The play “Waiting for Godot” is an absurdist exercise in futility –  Didi and Gogo wait and wait, but Godot never comes.  It is even more poignant because we, the audience, know that Godot isn’t coming, not in this lifetime or the next.

I’ve  been thinking about waiting lately, having spent eight days sitting in a hospital room with my mother, waiting for the doctors’ daily visit, waiting for an answer, waiting for a clear diagnosis, waiting for a plan of action – even if that might be inaction.

It was eerily similar to the week I spent waiting with my mother six months ago, but that time we were waiting beside my father’s bed in a hospice house, and we knew what we were waiting for.  We didn’t like it and we didn’t want it, but we knew that eventually he would die and our waiting would be over.

The difference between knowing the outcome and not knowing is enormous.  We feel that way all the time – will my daughter pass her driving test, do well on the SATs, get into a good college?  Will I get a raise or get laid off?  Will the Redskins ever win the Superbowl again?

There’s been a lot in the news lately about Trayvon Martin, an unarmed black teenager who was shot to death in late February while walking home from the convenience store.  The shooter was a community watch volunteer who claimed self-defense.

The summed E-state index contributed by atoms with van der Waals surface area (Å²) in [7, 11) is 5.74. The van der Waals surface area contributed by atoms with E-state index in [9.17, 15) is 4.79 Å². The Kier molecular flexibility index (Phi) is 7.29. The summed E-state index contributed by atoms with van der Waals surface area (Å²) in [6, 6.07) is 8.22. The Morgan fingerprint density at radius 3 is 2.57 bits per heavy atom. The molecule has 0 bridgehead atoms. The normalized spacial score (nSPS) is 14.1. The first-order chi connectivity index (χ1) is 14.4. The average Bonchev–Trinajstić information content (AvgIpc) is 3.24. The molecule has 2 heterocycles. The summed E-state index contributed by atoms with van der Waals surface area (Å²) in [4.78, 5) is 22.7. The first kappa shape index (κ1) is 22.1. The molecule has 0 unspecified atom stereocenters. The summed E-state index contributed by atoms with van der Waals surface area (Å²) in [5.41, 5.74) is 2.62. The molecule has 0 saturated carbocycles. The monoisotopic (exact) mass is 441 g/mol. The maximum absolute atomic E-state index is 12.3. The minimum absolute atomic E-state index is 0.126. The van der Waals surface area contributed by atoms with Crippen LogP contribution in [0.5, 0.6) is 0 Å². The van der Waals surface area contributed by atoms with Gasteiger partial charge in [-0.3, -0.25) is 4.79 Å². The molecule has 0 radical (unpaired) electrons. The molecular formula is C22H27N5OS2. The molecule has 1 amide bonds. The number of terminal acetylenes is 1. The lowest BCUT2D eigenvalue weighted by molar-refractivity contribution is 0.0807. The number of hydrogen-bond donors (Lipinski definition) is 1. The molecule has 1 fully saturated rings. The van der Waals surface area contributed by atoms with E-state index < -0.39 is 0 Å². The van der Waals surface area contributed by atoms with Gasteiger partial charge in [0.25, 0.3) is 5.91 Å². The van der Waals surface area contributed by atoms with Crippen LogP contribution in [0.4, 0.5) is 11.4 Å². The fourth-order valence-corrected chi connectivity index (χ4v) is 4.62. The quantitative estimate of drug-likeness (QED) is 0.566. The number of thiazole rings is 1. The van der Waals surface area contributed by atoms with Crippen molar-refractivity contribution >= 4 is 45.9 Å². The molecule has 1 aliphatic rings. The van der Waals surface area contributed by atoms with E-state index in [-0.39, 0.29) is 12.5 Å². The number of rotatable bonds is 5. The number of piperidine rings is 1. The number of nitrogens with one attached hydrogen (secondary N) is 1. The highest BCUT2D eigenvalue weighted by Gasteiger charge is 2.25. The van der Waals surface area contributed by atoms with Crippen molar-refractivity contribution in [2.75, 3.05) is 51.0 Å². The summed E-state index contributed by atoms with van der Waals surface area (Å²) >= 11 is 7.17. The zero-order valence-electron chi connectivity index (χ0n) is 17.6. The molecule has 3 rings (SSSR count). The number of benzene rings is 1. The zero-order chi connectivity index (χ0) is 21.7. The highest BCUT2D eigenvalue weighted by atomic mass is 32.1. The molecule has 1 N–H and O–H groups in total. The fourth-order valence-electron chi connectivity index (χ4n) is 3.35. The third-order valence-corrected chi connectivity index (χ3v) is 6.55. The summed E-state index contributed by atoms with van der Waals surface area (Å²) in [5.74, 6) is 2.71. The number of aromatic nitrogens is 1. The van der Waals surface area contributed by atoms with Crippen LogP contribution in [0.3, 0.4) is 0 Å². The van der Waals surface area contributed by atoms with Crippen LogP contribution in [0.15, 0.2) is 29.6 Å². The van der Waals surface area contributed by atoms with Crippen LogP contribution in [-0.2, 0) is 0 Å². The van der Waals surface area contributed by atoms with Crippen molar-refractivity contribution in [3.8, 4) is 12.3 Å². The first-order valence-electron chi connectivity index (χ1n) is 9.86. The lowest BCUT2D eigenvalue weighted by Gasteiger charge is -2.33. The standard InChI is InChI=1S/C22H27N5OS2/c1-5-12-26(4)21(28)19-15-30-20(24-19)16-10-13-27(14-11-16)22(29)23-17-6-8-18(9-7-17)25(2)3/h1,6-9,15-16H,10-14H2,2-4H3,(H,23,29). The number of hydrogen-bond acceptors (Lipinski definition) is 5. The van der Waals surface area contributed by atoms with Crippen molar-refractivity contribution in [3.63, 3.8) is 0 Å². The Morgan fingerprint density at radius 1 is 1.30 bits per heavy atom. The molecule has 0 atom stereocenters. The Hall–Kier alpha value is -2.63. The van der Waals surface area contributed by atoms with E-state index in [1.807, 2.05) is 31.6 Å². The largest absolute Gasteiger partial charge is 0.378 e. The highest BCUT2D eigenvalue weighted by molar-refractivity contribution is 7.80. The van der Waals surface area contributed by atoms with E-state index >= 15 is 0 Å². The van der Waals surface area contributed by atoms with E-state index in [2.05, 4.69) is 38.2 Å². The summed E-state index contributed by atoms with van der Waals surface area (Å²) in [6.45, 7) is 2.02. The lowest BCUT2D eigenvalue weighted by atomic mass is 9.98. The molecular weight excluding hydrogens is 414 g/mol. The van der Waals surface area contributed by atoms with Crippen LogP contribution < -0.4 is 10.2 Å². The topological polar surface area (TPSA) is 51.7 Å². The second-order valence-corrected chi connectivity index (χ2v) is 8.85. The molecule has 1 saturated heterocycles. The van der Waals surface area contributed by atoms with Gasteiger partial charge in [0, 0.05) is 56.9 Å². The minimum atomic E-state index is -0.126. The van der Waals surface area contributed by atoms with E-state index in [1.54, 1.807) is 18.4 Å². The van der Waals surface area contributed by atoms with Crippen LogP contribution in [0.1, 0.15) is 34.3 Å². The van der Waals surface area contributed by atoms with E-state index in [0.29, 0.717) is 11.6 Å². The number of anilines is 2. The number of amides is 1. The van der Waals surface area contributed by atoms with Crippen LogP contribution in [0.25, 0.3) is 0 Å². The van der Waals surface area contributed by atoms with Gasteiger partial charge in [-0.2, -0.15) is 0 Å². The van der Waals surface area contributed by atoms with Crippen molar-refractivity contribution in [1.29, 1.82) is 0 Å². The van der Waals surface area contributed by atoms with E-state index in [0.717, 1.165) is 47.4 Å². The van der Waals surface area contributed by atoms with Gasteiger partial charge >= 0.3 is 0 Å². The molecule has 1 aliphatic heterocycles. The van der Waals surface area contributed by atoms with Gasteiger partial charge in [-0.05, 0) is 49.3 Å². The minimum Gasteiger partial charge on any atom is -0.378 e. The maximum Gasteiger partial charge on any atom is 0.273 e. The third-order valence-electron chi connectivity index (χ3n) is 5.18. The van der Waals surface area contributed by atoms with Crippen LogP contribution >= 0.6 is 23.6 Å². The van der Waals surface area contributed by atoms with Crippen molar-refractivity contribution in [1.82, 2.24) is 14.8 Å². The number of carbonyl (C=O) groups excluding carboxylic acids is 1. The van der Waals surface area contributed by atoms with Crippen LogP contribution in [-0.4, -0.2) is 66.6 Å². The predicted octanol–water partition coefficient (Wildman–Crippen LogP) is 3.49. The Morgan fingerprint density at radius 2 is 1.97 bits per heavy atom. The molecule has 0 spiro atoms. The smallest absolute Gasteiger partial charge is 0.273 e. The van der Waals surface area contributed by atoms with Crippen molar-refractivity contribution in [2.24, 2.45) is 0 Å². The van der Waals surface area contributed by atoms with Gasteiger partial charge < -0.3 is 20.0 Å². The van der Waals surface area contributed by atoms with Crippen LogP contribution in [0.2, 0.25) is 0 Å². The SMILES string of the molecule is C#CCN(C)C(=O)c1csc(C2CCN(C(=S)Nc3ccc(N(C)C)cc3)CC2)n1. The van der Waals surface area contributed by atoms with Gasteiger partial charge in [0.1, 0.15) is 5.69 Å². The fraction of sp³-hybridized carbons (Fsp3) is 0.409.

The boy’s family is waiting for the shooter to be arrested for killing their son.  It’s been weeks.  The brief wait for their son to come home from the store has turned into a lifelong wait for a son who will never return.  Their wait for justice?  I pray it won’t be as long.

And yet…. At the other end of the weird spectrum of life, I recently watched a sweet video of a couple who – 65 years after eloping and at the age of 100 – finally had a real wedding.  I don’t know why they waited.  But there’s an enormous difference between choosing to wait for the right moment (65 years??) and being forced to wait with no end in sight.

This weekend we’ll celebrate Passover, and retell the story of the exodus from Egypt after 400 years of slavery.  No instant gratification there — it took 40 more years of wandering around before reaching the promised land.  And even then things weren’t so great.

I guess the bottom line is that waiting isn’t the problem.  It’s our attitude that matters.  If we put everything on hold while we wait…. well, there’s no promise that the waiting will end any time soon.  Although I really hope that Trayvon’s parents don’t have to wait much longer.

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